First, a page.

"Have to" and "must" are both used to show that something is necessary, but there are some differences. Let’s understand how to use these words with some with natural English examples below.
The two expressions "have to" and "must" both show that something is necessary, but there are some differences.
- "Have to" can be used in the past tense ("had to" do something) while "must" can not.
- The negative forms have a different meaning. "Must not" do does not equal "don't have" to do.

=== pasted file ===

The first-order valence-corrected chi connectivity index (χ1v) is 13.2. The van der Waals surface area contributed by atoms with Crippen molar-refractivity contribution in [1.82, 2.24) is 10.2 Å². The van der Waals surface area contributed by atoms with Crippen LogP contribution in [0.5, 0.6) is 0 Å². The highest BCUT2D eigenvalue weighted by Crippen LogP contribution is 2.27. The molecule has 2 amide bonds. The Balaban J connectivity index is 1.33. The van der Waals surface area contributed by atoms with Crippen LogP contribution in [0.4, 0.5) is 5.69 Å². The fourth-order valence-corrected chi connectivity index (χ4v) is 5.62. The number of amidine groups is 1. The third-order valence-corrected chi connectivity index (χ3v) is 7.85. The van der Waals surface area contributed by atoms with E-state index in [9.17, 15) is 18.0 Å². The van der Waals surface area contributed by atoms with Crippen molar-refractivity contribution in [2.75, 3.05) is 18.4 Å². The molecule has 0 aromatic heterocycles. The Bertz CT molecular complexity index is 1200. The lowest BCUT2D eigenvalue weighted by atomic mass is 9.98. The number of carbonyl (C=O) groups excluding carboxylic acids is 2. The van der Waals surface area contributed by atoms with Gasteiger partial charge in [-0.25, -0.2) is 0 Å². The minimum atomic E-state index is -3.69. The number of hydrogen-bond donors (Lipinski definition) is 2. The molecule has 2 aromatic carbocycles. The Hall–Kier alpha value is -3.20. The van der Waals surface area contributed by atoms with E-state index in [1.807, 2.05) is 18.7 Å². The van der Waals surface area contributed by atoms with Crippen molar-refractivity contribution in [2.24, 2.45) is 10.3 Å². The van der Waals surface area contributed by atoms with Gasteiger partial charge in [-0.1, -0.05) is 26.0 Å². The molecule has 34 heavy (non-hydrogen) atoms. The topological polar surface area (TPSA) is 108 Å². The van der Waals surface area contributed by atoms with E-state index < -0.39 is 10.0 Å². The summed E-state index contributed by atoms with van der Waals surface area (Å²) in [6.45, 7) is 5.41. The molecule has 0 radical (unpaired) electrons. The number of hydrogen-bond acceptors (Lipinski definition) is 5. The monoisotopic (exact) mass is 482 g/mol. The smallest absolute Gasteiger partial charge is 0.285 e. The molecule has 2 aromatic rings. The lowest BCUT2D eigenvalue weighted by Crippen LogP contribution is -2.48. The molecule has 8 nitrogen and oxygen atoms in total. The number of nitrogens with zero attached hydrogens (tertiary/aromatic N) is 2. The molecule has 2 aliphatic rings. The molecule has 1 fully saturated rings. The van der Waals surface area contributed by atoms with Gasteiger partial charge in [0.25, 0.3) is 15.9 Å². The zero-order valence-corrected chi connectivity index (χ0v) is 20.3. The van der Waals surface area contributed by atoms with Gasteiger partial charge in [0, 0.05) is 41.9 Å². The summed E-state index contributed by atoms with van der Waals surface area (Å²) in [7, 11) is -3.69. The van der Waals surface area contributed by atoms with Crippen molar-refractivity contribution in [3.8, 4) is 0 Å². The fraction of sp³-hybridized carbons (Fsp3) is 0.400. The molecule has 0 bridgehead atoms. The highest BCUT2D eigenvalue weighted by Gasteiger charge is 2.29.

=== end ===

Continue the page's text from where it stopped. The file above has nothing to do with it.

- "Have to" do is more commonly used in North America than "must" do.
Have/Has to do (something)
If we have to do something it means it is necessary and we are required to do it, for example:
- Lucy has to work this Saturday.
- Tim broke his arm on Tuesday. He had to go to the hospital.
- I have to finish my essay today or my teach will be angry.
MUST do (something)
"Must" can be used in the same way as "have to", such as here:
It’s getting late, I must go. = It’s getting late, I have to go.
-> "Must" can be used to give your opinion or recommendation.
- I watched that new Sci-Fi movie last night. It’s great! You must watch it.
- I’m having a big barbecue party this weekend, you must come!